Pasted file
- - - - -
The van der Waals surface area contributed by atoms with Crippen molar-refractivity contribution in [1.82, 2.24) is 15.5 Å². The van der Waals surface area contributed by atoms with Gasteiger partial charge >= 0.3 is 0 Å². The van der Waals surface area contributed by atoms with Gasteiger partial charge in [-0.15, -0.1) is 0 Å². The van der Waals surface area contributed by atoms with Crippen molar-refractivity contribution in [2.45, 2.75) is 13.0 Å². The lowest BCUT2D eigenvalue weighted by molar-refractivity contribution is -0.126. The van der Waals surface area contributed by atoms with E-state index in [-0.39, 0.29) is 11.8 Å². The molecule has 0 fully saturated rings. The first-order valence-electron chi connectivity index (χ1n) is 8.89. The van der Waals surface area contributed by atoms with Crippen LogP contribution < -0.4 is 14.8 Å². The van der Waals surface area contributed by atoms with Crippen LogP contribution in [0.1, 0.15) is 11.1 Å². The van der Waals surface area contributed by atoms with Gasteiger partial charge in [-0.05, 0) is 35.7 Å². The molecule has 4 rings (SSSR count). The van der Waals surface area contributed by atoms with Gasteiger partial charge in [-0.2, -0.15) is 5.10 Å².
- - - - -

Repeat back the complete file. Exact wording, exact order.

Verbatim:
The van der Waals surface area contributed by atoms with Crippen molar-refractivity contribution in [1.82, 2.24) is 15.5 Å². The van der Waals surface area contributed by atoms with Gasteiger partial charge >= 0.3 is 0 Å². The van der Waals surface area contributed by atoms with Gasteiger partial charge in [-0.15, -0.1) is 0 Å². The van der Waals surface area contributed by atoms with Crippen molar-refractivity contribution in [2.45, 2.75) is 13.0 Å². The lowest BCUT2D eigenvalue weighted by molar-refractivity contribution is -0.126. The van der Waals surface area contributed by atoms with E-state index in [-0.39, 0.29) is 11.8 Å². The molecule has 0 fully saturated rings. The first-order valence-electron chi connectivity index (χ1n) is 8.89. The van der Waals surface area contributed by atoms with Crippen LogP contribution < -0.4 is 14.8 Å². The van der Waals surface area contributed by atoms with Crippen LogP contribution in [0.1, 0.15) is 11.1 Å². The van der Waals surface area contributed by atoms with Gasteiger partial charge in [-0.05, 0) is 35.7 Å². The molecule has 4 rings (SSSR count). The van der Waals surface area contributed by atoms with Gasteiger partial charge in [-0.2, -0.15) is 5.10 Å².